Garden and Glass House

Dale Chihuly Exhibit Glass House and Garden
Dale Chihuly Exhibit
Glass House and Garden

On a recent balmy, damp Saturday morning Sonia and I boarded the train to Seattle at Union Station in Portland.  The predicted downpour for the day had thankfully arrived early the night before leaving only puddles of water and low hanging clouds.  A little disappointed that our train was not the new European style one, recently purchased by Amtrak, but pleased to find it clean and comfortable for I had heard since my last train ride that Amtrak had fallen behind in the upkeep of their trains’ interiors.

Settled in our seats we looked out the picture window, the sky growing lighter with the lifting of the low ceiling clouds allowing a nice view of the scenery passing by.  As the train moved northward we noticed periodically leaves, from seemingly nowhere. were flying past our window leaving us to pondering their source.   As we passed by the south end of the Puget Sound, we watched the choppy waves rolling across its vast expanse.   It was then we realized how hard the wind was blowing and its strength is what carried the fall leaves from their unseen source.

As we drew nearer to Seattle, we began discussing one of our favorite artists, glass sculptor, Dale Chihuly, whose ‘Garden and Glass House’ exhibit we had come to see.  Upon our arrival at King Street Train Station, again the wind made us aware of it’s strength as we ventured outside.  Whirlwinds of fall leaves flew in our faces as they pushed past us and into open doors of shops as we walked, or rather pushed past.  The next day, we learned due to the high winds, the floating bridge crossing Lake Washington closed, leaving cars abandoned as people walked off the bridge to safety.

We had on a previous occasion, a couple of years ago, visited Dale Chihuly’s Museum of Glass in his native home town of Tacoma, Washington.  Enchanted with the Bridge of Glass, a 500 foot long pedestrian overpass that links the Museum in Tacoma to the downtown section of the city, a  delightful walk with walls and ceilings showcasing  his work.

Our first sight within the Garden and Glass House exhibit, in Seattle’s Center, brought a sense of calm as we paused to admire the Chihuly’s ‘Glass Forest’.  I love light and its effect on a subject whether it be natural or created by man.  Chihuly  truly understands its importance as it illuminates and reflects off his sculptured pieces.  A real treat to one’s eye and mind.  Allowed to photograph his work, I captured a few of my favorites.  These are very large displays set on a stage, its floor covered with reflecting mirrors producing an impact.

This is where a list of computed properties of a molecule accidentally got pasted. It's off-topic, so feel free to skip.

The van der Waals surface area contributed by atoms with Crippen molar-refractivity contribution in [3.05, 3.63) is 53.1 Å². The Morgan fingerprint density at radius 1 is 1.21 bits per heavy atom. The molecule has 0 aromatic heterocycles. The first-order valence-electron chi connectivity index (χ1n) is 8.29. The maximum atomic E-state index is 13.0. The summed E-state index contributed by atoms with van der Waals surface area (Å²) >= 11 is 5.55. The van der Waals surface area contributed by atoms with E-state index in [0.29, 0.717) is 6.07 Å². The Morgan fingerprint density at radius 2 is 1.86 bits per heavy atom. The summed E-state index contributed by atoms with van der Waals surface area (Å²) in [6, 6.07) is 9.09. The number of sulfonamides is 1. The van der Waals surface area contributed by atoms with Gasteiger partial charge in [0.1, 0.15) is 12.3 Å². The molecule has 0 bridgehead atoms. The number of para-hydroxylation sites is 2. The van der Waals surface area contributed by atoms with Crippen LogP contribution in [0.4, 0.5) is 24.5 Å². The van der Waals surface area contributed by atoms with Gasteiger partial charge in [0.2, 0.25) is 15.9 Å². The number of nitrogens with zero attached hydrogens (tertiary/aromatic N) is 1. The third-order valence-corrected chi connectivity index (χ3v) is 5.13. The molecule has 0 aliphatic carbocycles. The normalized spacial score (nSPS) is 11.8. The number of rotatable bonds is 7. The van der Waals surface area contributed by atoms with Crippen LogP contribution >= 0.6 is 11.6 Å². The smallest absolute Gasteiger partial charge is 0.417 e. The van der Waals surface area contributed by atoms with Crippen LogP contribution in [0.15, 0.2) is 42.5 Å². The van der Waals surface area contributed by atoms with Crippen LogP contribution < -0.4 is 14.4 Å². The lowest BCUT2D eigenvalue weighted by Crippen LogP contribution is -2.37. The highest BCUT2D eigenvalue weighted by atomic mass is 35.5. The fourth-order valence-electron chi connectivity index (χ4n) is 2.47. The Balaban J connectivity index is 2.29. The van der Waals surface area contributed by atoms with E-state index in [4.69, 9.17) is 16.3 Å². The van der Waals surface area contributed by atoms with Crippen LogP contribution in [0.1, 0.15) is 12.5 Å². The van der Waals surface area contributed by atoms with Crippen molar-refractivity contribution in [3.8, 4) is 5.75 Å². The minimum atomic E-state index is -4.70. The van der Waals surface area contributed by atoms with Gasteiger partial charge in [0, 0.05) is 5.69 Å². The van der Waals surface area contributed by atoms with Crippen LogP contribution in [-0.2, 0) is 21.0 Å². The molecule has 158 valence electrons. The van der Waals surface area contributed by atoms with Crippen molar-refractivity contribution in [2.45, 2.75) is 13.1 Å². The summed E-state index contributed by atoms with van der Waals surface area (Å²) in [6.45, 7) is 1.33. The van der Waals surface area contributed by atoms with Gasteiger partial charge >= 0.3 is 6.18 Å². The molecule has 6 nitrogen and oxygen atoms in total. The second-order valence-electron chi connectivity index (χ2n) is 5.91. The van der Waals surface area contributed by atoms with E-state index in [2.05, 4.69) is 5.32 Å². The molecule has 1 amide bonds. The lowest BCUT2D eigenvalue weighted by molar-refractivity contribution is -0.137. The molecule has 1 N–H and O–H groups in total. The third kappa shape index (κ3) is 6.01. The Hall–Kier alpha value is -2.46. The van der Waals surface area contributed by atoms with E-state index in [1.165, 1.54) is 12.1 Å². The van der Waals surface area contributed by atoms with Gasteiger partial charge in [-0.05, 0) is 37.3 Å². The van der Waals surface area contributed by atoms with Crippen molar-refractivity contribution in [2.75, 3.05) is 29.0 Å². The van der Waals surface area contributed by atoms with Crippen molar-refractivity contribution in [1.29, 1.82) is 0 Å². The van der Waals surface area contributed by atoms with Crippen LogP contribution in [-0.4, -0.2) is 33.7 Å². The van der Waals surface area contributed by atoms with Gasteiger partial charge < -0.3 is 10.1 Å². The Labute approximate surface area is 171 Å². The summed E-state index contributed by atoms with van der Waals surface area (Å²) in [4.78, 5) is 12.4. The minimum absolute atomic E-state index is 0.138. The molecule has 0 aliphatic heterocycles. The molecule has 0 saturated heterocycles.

Dale Chihuly's Glass Forest
Dale Chihuly’s ‘Glass Forest’

We moved on to the ‘Northwest Room’, a gallery of his glass sculptured Indian Baskets.  Magnificently done, with Indian designs painted on the blown glass.  His success revealed in his sculpturing the glass to the likeness of ancient Indian baskets with their slump and saggy forms.

Dale Chihuly's Indian Baskets
Dale Chihuly’s Indian Baskets

Another gallery ‘Macchia Forest’, intrigued me as the shape of the glass sculptures captured and reflected the light directed upon it.  Below I captured a section that really caught my eye.  Subtle yet bold!

A section of Dale Chihuly's Macchia Forest
A portion of Dale Chihuly’s ‘Macchia Forest’

Further into the exhibit we came to ‘Ikebana and Float Boat’.  The ‘Float Boat’ literally took my breath away.  Full of glass blown floats the boat drifted upon an illusion of water created with mirrors.  Other floats appeared to have fallen from the craft and been set adrift.   I shot two different angles. This is a life-size boat.

Dale Chihuly's Float Boat
Dale Chihuly’s  Float Boat’
Dale Chihuly Float Boat
Dale Chihuly’s ‘Float Boat’

The other side of this display is another watercraft filled with Dale Chihuly’s interpretation of Ikebana, a traditional Japanese art of flower arrangement.

Dale Chihuly's Ikebana
Dale Chihuly’s ‘Ikebana’

As we moved slowly through the rooms, contemplating this man’s magical work,  one enjoys  the many themes displayed here besides those shown above.  The ‘Sea life Room’, filled with sea plants, starfish, anemones, octopuses, fish, all intertwined, appearing as if moved by the sea’s current.

To our delight, we came to another ceiling gallery, ‘Persian Ceiling’, for we so enjoyed the one displayed at the Tacoma Pedestrian Bridge.  ‘Mille Fiori’ another gallery, at the Glass House and Garden, is fifty-six feet in length and twelve feet wide, a garden of sculptured glass.  Very colorful as most gardens are.

When we finally reached the ‘Glass House’. which sits at the base of the Space Needle, we marveled at the size of this sculpture.  This piece has two thousand individual Persian glass forms fused together.

Myself and my editor, Sonia Picture taken by exhibits staff.
My editor, Sonia, and myself.
Picture taken by exhibit’s staff.